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I'm trying to change List<> to Stack<> however I'm having a hard time figuring out.

A snippet of my code on where my issue occurs is:

    private Stack<Gem> gems = new Stack<Gem>();
    private Stack<Enemy> enemies = new Stack<Enemy>();

    private void UpdateGems(GameTime gameTime)
    {
        for (int i = 0; i < gems.Count; ++i)
        {
            Gem gem = gems[i];

            gem.Update(gameTime);

            if (gem.BoundingCircle.Intersects(Player.BoundingRectangle))
            {
                gems.RemoveAt(i--);
                OnGemCollected(gem, Player);
            }
        }
    }

The error messages that I'm recieving are:

  3 Cannot apply indexing with [] to an expression of type
   'System.Collections.Generic.Stack<Platformer.Gem>'

  4 'System.Collections.Generic.Stack<Platformer.Gem>' does not contain a definition for 
     'RemoveAt'and no extension method 'RemoveAt' accepting a first argument of type 
     'System.Collections.Generic.Stack<Platformer.Gem>' could be found (are you missing 
     a using directive or an assembly reference?)
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2  
The error messages are self-explanatory, and they wouldn't be errors if applied to List objects. Why do you want to use a Stack at all? –  Seth Battin May 18 '13 at 4:12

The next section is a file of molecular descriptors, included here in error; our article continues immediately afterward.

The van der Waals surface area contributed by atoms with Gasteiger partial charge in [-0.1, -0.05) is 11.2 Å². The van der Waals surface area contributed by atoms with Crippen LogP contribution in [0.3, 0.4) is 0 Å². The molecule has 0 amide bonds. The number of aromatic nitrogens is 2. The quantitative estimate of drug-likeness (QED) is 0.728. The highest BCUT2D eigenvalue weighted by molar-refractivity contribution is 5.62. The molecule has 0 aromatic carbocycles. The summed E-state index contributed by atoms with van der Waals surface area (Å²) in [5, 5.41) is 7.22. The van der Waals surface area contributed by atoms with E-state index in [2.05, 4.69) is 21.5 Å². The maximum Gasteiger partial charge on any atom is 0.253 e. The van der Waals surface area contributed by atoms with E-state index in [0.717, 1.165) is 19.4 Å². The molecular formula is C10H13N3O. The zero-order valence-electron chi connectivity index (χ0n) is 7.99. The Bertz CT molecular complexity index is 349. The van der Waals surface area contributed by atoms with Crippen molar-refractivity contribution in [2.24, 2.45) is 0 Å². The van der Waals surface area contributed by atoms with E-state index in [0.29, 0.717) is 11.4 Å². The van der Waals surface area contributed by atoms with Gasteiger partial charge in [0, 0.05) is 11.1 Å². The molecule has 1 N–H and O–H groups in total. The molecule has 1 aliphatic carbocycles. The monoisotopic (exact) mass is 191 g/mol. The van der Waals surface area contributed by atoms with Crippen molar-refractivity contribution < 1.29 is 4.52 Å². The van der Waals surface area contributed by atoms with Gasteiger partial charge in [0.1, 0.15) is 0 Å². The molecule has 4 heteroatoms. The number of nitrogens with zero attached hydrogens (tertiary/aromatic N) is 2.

This question would be better suited on SO, there's nothing game-specific here. –  Tetrad May 18 '13 at 4:23
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closed as off topic by msell, Tetrad May 18 '13 at 4:23

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1 Answer

You are trying to use a stack like a list. A stack has no random access. By that, I mean you can only take 'pop' off the stack what you just 'pushed'. Think of a stack of plates. You can only access the plate that you just put on the top of the stack.

Also, stack data structure is almost certainly something you do not wish to use for your purpose (updating game objects).

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Definitely. If I had to, I would prefer to just use a list. However, I would like to know I can implement it using a stack instead of a list. Any ideas how I can go about doing this? –  Mark Wilkonson May 18 '13 at 4:22
    
There is no no sane reason to use a stack unless that is somehow a requirement of what ever it is you are doing. –  Stephan van den Heuvel May 18 '13 at 4:24
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